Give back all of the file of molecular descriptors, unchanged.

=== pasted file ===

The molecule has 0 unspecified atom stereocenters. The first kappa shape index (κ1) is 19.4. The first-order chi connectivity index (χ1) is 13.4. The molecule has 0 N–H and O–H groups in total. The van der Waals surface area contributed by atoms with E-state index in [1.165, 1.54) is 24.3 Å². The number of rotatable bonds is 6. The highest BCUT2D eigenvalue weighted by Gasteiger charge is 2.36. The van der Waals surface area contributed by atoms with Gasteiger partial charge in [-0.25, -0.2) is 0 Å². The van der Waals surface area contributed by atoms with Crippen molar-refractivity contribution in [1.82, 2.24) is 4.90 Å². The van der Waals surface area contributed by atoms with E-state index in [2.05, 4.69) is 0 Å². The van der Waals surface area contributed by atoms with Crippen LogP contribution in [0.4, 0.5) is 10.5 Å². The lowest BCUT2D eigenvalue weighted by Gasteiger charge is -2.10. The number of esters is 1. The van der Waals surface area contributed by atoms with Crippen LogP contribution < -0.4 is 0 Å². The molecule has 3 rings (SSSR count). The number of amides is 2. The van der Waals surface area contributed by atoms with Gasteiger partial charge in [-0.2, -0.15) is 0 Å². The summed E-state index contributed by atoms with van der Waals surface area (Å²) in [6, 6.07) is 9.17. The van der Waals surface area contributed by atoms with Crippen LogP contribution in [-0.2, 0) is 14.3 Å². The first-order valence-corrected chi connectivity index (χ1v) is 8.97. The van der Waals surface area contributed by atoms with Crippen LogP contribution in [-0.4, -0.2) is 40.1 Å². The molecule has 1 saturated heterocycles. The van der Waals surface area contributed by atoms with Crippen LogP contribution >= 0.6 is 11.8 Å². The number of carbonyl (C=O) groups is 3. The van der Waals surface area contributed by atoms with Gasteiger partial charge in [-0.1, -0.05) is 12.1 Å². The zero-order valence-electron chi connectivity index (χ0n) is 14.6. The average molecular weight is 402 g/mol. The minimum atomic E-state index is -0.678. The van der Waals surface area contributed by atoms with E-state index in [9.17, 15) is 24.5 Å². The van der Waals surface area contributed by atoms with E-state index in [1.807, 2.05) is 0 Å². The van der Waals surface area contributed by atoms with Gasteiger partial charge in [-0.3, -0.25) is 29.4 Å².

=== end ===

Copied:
The molecule has 0 unspecified atom stereocenters. The first kappa shape index (κ1) is 19.4. The first-order chi connectivity index (χ1) is 13.4. The molecule has 0 N–H and O–H groups in total. The van der Waals surface area contributed by atoms with E-state index in [1.165, 1.54) is 24.3 Å². The number of rotatable bonds is 6. The highest BCUT2D eigenvalue weighted by Gasteiger charge is 2.36. The van der Waals surface area contributed by atoms with Gasteiger partial charge in [-0.25, -0.2) is 0 Å². The van der Waals surface area contributed by atoms with Crippen molar-refractivity contribution in [1.82, 2.24) is 4.90 Å². The van der Waals surface area contributed by atoms with E-state index in [2.05, 4.69) is 0 Å². The van der Waals surface area contributed by atoms with Crippen LogP contribution in [0.4, 0.5) is 10.5 Å². The lowest BCUT2D eigenvalue weighted by Gasteiger charge is -2.10. The number of esters is 1. The van der Waals surface area contributed by atoms with Crippen LogP contribution < -0.4 is 0 Å². The molecule has 3 rings (SSSR count). The number of amides is 2. The van der Waals surface area contributed by atoms with Gasteiger partial charge in [-0.2, -0.15) is 0 Å². The summed E-state index contributed by atoms with van der Waals surface area (Å²) in [6, 6.07) is 9.17. The van der Waals surface area contributed by atoms with Crippen LogP contribution in [-0.2, 0) is 14.3 Å². The first-order valence-corrected chi connectivity index (χ1v) is 8.97. The van der Waals surface area contributed by atoms with Crippen LogP contribution in [-0.4, -0.2) is 40.1 Å². The molecule has 1 saturated heterocycles. The van der Waals surface area contributed by atoms with Crippen LogP contribution >= 0.6 is 11.8 Å². The number of carbonyl (C=O) groups is 3. The van der Waals surface area contributed by atoms with Gasteiger partial charge in [-0.1, -0.05) is 12.1 Å². The zero-order valence-electron chi connectivity index (χ0n) is 14.6. The average molecular weight is 402 g/mol. The minimum atomic E-state index is -0.678. The van der Waals surface area contributed by atoms with E-state index in [9.17, 15) is 24.5 Å². The van der Waals surface area contributed by atoms with E-state index in [1.807, 2.05) is 0 Å². The van der Waals surface area contributed by atoms with Gasteiger partial charge in [-0.3, -0.25) is 29.4 Å².